It takes a lot of courage and determination to even register to run 26.2 miles, let alone actually cross the finish line!
Signing up to run a marathon isn’t just about paying an entry fee and receiving a bib for race day, it’s the first step on a long journey towards the finish line. During your marathon training journey, you will come to learn a lot about your physical and emotional self, as well as becoming physically and mentally more resilient as you learn to cope with longer distances.
For many, training for and completing a marathon marks a period of change in lifestyle and even mindset. It’s a major event in many people’s lives that can be remembered with a sense of pride and achievement.
So, once you’ve decided to embark on this journey of a lifetime, the next question is ‘where?’.
You might be comfortable running your race on home turf, where your family and friends can come to cheer you across the finish line, but why not make a holiday of it?
Lots of regular marathoners incorporate their passion for distance running into their travels and sign up to marathons across the globe so that they can take in the sights and experience the culture of the land in which they will be running in the days before the race.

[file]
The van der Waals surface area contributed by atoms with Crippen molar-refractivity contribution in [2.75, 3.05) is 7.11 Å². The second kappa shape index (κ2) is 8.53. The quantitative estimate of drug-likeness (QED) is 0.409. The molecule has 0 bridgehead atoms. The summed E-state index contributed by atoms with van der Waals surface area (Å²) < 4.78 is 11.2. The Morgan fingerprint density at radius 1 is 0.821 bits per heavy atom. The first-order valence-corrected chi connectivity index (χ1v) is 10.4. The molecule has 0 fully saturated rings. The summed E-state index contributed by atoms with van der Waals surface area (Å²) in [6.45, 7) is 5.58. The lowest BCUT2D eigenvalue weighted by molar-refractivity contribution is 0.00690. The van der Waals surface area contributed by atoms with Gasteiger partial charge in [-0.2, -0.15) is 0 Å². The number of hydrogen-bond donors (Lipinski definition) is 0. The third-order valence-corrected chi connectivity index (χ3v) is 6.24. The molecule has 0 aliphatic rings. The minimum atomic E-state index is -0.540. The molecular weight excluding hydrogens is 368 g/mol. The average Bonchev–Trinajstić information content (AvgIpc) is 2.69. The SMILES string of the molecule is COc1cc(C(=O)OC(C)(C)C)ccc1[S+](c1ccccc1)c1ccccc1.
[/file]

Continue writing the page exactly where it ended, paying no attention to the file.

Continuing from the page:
If you’re a culture vulture seeking inspiration for your next marathon, or you’re curious to know about what each event has to offer, read on to learn more about marathons around the world!
Not too far for Brits to visit and with a pleasant climate for marathon running, the Berlin Marathon has seen many world records be set and broken as the big names of marathoning come to compete on this famously fast course. In fact, the current world record time over the marathon distance was set in Berlin by Eliud Kipchoge in 2018.
Why not run the Berlin marathon? ¦ source: Pixabay – werner22brigitte
Not only is the Berlin Marathon full of famous names, but it also has a fascinating history.
Prior to the fall of the Berlin wall in 1989, the course was only able to cover the Western half of the city. The 1990 marathon saw runners cover ground in both halves of Berlin, passing through the Brandenburg Gate as part of the course.
The town of Tromsø, Norway is home to the Midnight Sun Marathon, which is so-called because the sun doesn’t set at night due to Tromsø’s northerly location. As the name suggests, the race takes place in the early hours of the morning, which would usually be pitch-black, but as this marathon is the world’s most northerly race, the sun shines all night long!
The uniqueness of the Midnight Sun Marathon is the reason that it is so famous all over the globe, and also the reason that people come from as far afield as South America to participate.
If you’ve ever wanted to visit the American state of Hawaii, the Honolulu Marathon might just be the perfect excuse to go!